The Little League Manifesto

There are children who through no fault of their own should not come face to face with a line drive.

May 3, 2019

The author as an 11 year old first baseman


On this sunny day, we dive into the Lin's Bin files to combine a two-part assessment of Youth Baseball from a man who has seen it from all sides. Me.

I have a confession. I was a Little League coach.

Early April in Chicago. The trees are barren. The fields are muddy. And the temperature on a good day is 40. On this field of dreams, we meet our young charges for the first time. By the time the actual season begins, we will have had time to teach them almost nothing. Moms and dads drop off their kids and ask what time practice is over. Some kids are putting a baseball glove on for the first time. You pray you have some kids with older brothers or overzealous fathers.

One year, I attended a coach’s clinic where everything I knew was wrong. We tend to learn our baseball from the major league stars of our childhood. I learned my errant batting stance from Carl Yastremski, Triple Crown winner of 1967. Elbows high in the air. Wrong. The elbows should be at 45 degree angles pointing down.  And after years of hearing baseball announcers follow a home run call with the explanation, “He really had his arms extended,” we are told at this coach’s clinic that the arms must be bent at the elbow at impact to generate power.

How do we translate a wealth of new information to a bunch of kids who have been taught baseball by parents as clueless as I am. Bad habits are hard to break. Bad baseball habits nearly impossible. “But my dad taught me to choke up on the bat.”

You know who choked up on the bat?  Lenny Dykstra. And do you know what happened to him? He went to prison. Choking up is the not the answer. A lighter bat is the answer.

Coaching kids is a delicate affair. You need to explain the importance of wearing a cup.

Actually, you don’t explain why. You just say it’s a league rule.

You need to motivate.

Be clear about your expectations.

Too many little league coaches have listened to tapes of Bobby Knight.

These coaches are also parents of players on the team.  These are the parents who leave their sons on the mound to pitch after 4 consecutive walks and a bases-clearing double.

“C’mon buddy throw strikes.”

The parent coach issues start with the pre-season draft. 

The Kids have numerical ratings attached to describe their hitting, fielding, and pitching. The ratings have been supplied by their coaches from last season.  If those coaches are looking to draft the same standout from last year, they would be foolish to provide a glowing scouting report. 

Little League drafts are like the backrooms of a 1950’s political convention.  On the one hand, you have a smoke-filled room filled with tacit blackmail, cronyism, and secret deals.  On the other you have the 1960 Democratic National Convention.  If you’re seeking out parents who take Little League too seriously, start with the truly insane. The Coaches.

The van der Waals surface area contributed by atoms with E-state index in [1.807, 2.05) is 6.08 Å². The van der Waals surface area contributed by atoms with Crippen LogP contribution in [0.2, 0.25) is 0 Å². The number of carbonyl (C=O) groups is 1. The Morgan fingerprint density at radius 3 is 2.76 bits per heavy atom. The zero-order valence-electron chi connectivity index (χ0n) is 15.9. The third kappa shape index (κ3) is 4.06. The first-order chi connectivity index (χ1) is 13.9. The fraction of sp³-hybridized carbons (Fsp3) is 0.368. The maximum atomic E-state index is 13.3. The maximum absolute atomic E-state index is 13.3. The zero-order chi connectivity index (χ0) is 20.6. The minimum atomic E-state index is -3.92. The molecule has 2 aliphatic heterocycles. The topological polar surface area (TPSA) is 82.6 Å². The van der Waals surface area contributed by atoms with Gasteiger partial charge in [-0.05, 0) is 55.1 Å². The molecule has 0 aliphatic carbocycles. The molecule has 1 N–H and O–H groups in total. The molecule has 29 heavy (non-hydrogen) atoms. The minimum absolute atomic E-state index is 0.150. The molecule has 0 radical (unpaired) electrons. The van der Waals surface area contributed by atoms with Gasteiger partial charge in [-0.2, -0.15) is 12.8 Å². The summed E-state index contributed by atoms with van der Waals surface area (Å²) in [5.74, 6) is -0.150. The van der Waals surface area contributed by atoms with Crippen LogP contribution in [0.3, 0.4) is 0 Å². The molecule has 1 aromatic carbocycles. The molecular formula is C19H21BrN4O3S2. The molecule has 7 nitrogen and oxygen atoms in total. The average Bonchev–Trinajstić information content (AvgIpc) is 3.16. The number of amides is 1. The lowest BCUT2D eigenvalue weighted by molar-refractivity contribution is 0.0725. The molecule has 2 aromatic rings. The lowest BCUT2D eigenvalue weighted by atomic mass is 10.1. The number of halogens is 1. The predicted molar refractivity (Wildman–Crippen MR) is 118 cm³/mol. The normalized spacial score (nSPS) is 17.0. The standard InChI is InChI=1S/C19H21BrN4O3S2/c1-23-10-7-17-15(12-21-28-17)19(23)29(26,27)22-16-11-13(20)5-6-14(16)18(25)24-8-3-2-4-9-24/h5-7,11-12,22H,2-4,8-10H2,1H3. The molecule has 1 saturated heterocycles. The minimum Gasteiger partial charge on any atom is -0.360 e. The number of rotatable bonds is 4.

These are men who suffered baseball careers that languished in high school. Or they are coaches who barely survived their own Little League experience. Or worst of all, they are former prodigies who once had a tryout with The Minnesota Twins. In each case there may be issues of the worst kind. The unresolved kind.

Still little league coaches need to be congratulated for the time they spend on the crappy little league fields of Chicago. And if they have reached that safe place where they no longer sound like a maniac when they are addressing their team, they must face the most dangerous game, the little league parent who has not volunteered to coach, but has apparently volunteered to provide unsolicited advice and criticism.

Mom wants to know why her son isn’t starting at 3rd base.  The dad who thinks their son will be playing in the college world series.

Yes. There is something desperate about parents who live thru their children’s activities.

But our instinct to protect our children’s hopes and dreams can supersede our instinct to protect their bodies. There are children who through no fault of their own should not come face to face with a line drive.

And the parental hissy fits and outbursts stand in contrast to a group of kids who just want to avoid another adult assessment of their worth. Kids who want to play a few different positions on the field and have a milkshake after the hysteria draws to a close.

Parents take Little League so seriously because as they grow older they grow more wistful.

Take the 2005 ESAA Cubs.

I’ll see them always through a cloud of dust chasing baseballs into the dandelion-choked outfields of little league baseball.  A pride of less than a dozen young lions.  9 and 10 year old boys struggling to remember where they put batting gloves, water bottles, and perfectly sculpted baseball caps.

I’ll remember those practices in the cold and damp of early April when every batted ball

felt like it would shatter your hands.

These were the comeback kids.  Like thoroughbreds on a front runners shoulder, these kids would come flying down the homestretch.  Diving catches in the infield.  Chasing dizzying pop flys in the outfield, arms stretched up as in prayer, letting the ball find its way into the webbing.

I’ll know them always earnest and brittle, weary in the summer sun but game enough for game time.

Brian’s glower.

Danny’s smile.

And every baseball coach needs a ballplayer named Willy.

Disappointments fall hard on a kid.  How do you tell them these are the disappointments they may cherish?  But if these little leaguers teach us anything, they teach us resilience.  From darkest countenance to sudden laughter in the time it takes to open a bag of chips.

The sun frames our memory of these games leaving silhouettes in the batter’s box.  But we won’t remember shadows, we’ll remember how these days were tinged with gold.